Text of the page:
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Child abuse: Awareness is the first step to action
 

Type:  Articles

Pubblication date:  05/2018

Authors:  L. Paglia

Language:  English

Institution:  Luigi Paglia Editor In Chief European Journal of Paediatric Dentistry

Publication:  European Journal of Paediatic Dentistry

Publisher:  Ariesdue Srl

Keywords:  Child abuse; Identification and reporting of child abuse; physical and psychological condition

Email:  luigipaglia@hotmail.com


Title:  Child abuse: Awareness is the first step to action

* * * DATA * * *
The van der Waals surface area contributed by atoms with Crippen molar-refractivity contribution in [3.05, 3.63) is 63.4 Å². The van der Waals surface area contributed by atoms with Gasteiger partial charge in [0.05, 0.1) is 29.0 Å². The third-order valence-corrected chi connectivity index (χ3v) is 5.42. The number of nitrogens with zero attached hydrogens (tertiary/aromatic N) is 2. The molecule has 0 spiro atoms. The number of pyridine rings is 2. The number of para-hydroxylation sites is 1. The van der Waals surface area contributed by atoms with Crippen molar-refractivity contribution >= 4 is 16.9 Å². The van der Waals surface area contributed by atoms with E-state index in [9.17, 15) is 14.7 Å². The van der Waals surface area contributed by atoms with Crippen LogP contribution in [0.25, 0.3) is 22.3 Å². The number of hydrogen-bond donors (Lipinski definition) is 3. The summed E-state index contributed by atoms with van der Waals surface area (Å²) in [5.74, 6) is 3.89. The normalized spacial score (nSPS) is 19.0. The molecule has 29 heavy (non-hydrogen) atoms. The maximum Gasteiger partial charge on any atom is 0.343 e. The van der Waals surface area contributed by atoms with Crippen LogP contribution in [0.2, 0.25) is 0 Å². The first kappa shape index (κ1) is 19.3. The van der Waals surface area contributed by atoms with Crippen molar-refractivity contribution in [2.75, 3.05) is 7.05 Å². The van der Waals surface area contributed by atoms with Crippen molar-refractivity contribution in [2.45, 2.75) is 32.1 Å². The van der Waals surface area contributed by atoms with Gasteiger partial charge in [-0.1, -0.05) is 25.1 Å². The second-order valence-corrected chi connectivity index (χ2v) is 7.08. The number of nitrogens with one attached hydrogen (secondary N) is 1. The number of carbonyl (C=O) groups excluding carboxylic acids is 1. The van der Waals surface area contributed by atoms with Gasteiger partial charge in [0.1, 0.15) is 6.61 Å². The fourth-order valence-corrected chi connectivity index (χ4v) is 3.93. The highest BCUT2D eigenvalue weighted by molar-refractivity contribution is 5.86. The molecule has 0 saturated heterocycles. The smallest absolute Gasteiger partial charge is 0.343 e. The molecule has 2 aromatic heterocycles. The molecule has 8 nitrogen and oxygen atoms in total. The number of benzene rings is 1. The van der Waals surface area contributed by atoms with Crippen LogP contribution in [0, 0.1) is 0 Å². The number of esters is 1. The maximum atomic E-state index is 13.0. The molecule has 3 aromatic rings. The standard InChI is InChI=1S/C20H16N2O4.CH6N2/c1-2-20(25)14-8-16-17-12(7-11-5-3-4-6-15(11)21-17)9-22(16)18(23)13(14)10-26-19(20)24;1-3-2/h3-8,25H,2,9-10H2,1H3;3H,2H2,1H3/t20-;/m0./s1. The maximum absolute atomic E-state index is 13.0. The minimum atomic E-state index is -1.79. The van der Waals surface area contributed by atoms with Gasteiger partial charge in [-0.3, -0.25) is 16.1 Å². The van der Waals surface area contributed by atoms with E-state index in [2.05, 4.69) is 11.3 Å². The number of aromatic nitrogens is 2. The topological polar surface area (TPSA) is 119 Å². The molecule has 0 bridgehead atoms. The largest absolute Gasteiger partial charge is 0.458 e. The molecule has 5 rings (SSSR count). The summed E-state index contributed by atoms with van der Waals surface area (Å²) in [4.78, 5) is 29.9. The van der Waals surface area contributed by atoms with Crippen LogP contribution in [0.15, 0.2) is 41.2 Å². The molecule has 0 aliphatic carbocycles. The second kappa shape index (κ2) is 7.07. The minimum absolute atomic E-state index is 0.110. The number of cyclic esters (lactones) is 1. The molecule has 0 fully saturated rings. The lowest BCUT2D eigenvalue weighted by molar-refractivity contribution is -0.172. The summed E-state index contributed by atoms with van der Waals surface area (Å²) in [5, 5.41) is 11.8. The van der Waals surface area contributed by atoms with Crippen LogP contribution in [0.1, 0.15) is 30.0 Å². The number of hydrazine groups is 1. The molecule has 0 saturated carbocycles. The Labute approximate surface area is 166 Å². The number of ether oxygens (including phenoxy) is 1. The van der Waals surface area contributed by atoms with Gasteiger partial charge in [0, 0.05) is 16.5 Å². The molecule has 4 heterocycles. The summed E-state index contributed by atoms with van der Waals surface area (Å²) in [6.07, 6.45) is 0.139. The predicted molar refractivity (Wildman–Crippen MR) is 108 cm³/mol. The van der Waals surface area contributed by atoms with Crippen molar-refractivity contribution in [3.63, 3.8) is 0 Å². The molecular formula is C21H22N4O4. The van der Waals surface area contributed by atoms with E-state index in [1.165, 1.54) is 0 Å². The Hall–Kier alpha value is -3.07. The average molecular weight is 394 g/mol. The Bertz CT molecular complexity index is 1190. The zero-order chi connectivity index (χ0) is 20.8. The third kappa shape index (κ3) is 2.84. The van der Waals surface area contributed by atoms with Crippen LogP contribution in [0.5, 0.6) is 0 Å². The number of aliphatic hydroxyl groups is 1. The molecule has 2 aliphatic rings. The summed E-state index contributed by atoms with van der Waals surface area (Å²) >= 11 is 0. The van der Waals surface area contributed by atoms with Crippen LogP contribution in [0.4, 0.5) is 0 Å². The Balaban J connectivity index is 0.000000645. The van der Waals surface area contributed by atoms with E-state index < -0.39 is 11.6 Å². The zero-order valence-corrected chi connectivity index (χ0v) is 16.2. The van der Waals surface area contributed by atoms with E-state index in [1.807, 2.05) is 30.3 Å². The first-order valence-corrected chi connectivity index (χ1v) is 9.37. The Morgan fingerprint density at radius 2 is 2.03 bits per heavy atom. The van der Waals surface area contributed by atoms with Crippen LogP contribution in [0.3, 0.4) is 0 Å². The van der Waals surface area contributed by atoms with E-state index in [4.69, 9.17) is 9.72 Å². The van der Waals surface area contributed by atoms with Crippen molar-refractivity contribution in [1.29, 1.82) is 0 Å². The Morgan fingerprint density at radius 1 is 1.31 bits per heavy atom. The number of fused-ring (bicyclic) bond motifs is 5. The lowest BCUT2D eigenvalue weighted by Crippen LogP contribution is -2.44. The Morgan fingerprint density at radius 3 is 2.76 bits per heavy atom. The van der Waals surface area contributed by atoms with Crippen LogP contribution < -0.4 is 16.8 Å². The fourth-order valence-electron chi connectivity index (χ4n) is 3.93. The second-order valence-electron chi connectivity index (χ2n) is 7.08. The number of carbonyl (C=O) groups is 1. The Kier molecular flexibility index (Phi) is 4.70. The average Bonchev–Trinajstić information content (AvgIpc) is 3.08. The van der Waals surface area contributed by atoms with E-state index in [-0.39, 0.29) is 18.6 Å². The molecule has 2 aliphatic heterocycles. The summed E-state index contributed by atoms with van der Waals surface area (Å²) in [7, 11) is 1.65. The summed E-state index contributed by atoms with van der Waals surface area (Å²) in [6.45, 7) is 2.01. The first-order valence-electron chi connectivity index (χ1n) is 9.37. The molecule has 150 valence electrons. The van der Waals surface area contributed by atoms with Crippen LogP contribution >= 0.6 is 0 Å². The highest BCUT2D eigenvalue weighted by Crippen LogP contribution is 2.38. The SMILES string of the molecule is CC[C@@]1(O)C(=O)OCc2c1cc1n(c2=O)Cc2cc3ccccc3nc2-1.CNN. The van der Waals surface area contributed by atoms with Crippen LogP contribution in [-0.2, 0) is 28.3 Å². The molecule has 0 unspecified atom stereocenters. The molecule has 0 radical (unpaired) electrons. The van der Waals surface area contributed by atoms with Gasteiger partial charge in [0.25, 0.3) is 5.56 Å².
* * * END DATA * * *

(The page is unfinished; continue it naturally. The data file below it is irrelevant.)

Abstract:  Identification and reporting of injuries, violence, abuses or negligence is one of healthcare professionals’ responsibility towards patients, especially when it comes to children. Even if infants’ rights are protected by universal agreements, child abuse remains a shocking global reality, engaging all social, economic and cultural classes. Most of the physical injuries that children are subjected to affect the head and neck region; approximately 50% of injuries due to child abuse occur in the orofacial region and almost 15% of these injuries are confined to the head region (Cairns A.M.). For this reason, the dental team has a key role in identifying and detecting child abuse. In addition, having paediatric dentists an ongoing relationship with their young patients and families give them the opportunity to observe and assess not only the physical and psychological condition of the children, but also the family environment (the majority of abuse cases toward children are from the caregiver or the parents). These types of lesions could be confused with occasional children traumatic injuries, and this is why dentist should be trained to detect the signs of child abuse, as well be informed on how these cases should be reported to authorities. In a recent research about child abuse in the United Arab Emirates-UAE (H. Al Hajeri et al. Assessment of the knowledge of United Arab Emirates dentists of child maltreatment, protection and safeguarding) more than half of the respondents (54.6%) were not aware of such guidelines/procedures. According to the authors, the main factors affecting the decision of reporting were the lack of knowledge on the appropriate reporting procedure (60%), and the fear of family retaliation toward the child (59%). The Arab colleagues rightly concluded: “diagnosis is a shared responsibility of the child protection team and no matter what obstacles and fears the dentist may have; the main priority is the child”. More efforts should be made to improve knowledge, attitude and practice of dentists in this social problem in order to decrease child abuse worldwide.

 
 
 
 
 
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